Specification: Artificial Intelligence: Reinforcement Learning in Python


12.5 hours









9 reviews for Artificial Intelligence: Reinforcement Learning in Python

3.6 out of 5
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  1. Avatar

    Havana Diogo Alves Andrade


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    Mayank M

    nice class

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    Niels Pichon

    The name of the guy is well chosen: Everywhere where he can be lazy he is. And I am not talking about cheap tricks that work, I am talking about dodgy math explanations that skip most important steps, pseudo code that actually isn’t pseudo code, not rewriting the code to make changes (and faking the right behaviour instead) because it is too much work… So disappointed.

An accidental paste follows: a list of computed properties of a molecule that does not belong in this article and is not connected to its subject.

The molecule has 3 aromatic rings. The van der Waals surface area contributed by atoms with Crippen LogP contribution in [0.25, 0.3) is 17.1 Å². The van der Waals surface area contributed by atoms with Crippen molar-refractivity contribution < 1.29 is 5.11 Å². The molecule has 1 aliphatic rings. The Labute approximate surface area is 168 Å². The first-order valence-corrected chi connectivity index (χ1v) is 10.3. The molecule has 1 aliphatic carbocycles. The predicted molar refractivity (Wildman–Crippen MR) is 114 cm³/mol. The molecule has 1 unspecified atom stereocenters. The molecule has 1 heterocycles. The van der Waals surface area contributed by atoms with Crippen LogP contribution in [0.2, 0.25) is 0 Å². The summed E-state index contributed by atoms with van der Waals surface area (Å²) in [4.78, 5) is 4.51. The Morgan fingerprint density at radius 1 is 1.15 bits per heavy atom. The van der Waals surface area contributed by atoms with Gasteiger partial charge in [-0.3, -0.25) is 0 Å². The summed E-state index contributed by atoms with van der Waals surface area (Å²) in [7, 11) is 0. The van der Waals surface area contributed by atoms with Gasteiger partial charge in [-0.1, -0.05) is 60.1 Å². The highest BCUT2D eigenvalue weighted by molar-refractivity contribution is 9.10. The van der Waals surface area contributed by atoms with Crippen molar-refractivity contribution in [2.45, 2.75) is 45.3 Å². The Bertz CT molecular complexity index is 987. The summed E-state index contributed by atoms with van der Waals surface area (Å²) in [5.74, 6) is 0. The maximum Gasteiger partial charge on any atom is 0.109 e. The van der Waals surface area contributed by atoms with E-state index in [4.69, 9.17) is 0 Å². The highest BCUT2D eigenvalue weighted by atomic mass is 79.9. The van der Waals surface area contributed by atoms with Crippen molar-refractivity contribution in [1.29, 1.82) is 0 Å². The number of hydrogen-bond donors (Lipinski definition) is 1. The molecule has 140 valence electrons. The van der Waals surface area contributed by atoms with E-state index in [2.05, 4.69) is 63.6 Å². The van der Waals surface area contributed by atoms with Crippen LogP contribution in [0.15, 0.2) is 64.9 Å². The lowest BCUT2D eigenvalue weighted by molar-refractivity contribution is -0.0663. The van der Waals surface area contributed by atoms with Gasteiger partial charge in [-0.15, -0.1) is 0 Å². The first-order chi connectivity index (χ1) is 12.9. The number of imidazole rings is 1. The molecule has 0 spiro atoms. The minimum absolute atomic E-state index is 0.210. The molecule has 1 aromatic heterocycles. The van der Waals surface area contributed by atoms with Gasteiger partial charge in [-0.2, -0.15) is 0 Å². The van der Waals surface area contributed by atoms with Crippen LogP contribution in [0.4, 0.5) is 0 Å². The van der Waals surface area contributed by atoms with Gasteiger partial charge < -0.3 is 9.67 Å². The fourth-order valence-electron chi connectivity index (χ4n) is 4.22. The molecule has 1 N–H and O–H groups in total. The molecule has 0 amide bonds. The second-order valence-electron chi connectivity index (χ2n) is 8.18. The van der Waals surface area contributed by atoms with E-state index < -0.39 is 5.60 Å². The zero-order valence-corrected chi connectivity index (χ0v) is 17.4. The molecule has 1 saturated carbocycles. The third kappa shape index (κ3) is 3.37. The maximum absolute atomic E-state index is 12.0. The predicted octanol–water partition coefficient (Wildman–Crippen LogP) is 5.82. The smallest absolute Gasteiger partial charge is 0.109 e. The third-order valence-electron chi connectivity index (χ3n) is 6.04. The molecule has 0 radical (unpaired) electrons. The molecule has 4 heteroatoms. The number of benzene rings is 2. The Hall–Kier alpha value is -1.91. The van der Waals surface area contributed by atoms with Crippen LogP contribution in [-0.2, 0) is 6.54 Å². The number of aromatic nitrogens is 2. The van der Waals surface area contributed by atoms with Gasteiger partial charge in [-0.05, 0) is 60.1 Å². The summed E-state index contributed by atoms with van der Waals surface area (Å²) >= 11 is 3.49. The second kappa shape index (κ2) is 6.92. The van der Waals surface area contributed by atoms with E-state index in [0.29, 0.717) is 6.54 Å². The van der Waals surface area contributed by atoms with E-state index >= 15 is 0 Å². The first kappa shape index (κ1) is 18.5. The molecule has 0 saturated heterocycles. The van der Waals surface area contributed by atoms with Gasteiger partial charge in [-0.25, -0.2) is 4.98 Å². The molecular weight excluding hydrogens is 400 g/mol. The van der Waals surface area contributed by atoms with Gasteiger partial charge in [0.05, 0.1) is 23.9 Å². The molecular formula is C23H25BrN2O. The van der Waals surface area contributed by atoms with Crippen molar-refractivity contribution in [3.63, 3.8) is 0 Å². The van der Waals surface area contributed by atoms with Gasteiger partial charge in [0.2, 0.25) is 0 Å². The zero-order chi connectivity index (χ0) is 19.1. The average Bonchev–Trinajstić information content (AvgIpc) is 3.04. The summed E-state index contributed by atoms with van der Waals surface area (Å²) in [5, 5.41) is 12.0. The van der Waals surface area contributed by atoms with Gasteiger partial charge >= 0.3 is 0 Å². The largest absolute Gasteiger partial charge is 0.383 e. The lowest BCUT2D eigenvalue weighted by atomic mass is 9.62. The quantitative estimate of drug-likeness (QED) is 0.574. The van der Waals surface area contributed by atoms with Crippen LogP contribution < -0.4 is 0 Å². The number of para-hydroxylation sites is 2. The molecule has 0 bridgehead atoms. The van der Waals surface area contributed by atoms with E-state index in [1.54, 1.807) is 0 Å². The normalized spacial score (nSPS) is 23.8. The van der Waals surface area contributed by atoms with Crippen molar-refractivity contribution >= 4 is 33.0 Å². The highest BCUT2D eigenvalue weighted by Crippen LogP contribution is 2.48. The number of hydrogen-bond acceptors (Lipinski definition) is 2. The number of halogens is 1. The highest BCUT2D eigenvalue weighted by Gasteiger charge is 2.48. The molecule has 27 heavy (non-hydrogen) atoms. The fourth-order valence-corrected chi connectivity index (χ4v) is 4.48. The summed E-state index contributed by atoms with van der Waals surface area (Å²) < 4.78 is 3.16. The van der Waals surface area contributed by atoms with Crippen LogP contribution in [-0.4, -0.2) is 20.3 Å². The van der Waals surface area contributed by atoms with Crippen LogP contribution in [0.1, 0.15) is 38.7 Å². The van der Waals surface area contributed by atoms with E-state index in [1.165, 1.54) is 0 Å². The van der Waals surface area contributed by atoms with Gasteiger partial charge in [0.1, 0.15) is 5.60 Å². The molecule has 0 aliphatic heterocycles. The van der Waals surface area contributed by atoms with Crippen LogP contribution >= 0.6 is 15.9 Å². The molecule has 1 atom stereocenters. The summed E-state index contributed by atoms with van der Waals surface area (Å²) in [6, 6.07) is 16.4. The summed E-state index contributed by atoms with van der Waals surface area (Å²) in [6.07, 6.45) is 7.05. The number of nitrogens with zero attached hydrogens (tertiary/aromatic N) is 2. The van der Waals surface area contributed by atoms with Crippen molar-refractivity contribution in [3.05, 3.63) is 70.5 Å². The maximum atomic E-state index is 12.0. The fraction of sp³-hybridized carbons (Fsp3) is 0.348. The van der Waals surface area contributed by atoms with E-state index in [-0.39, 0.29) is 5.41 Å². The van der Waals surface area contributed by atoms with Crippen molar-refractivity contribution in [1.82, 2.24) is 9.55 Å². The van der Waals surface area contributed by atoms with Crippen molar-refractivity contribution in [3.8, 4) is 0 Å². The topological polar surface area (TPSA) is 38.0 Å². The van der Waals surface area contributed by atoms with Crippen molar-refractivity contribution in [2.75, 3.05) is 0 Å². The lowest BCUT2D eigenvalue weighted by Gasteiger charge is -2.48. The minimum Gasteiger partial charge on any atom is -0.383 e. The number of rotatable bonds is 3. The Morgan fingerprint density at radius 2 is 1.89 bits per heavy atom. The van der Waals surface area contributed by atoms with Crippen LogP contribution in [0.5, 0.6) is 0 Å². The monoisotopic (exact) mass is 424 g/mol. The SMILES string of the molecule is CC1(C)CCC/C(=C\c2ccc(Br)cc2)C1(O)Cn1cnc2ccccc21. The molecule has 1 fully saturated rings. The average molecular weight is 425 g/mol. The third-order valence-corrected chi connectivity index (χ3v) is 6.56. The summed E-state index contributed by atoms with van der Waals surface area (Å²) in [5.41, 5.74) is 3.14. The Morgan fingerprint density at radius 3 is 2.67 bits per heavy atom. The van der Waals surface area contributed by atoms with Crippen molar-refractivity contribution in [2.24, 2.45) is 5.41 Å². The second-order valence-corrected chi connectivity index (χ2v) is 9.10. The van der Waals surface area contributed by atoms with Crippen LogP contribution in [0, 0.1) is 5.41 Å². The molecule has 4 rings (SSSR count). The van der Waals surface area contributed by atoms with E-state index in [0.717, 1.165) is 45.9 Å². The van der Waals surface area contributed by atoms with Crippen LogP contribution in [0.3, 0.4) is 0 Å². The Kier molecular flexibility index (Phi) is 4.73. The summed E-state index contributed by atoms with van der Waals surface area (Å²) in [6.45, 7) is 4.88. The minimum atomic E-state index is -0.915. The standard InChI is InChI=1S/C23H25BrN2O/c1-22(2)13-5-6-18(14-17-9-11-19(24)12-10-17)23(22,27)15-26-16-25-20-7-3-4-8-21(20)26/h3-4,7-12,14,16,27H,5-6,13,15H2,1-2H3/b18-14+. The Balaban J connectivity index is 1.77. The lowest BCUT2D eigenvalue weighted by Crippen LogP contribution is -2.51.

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    Phumudzo Vusani Neluheni

    I’m glad for the experience as I’m now very familiar with Reinforcement Learning

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    Andreas Zinonos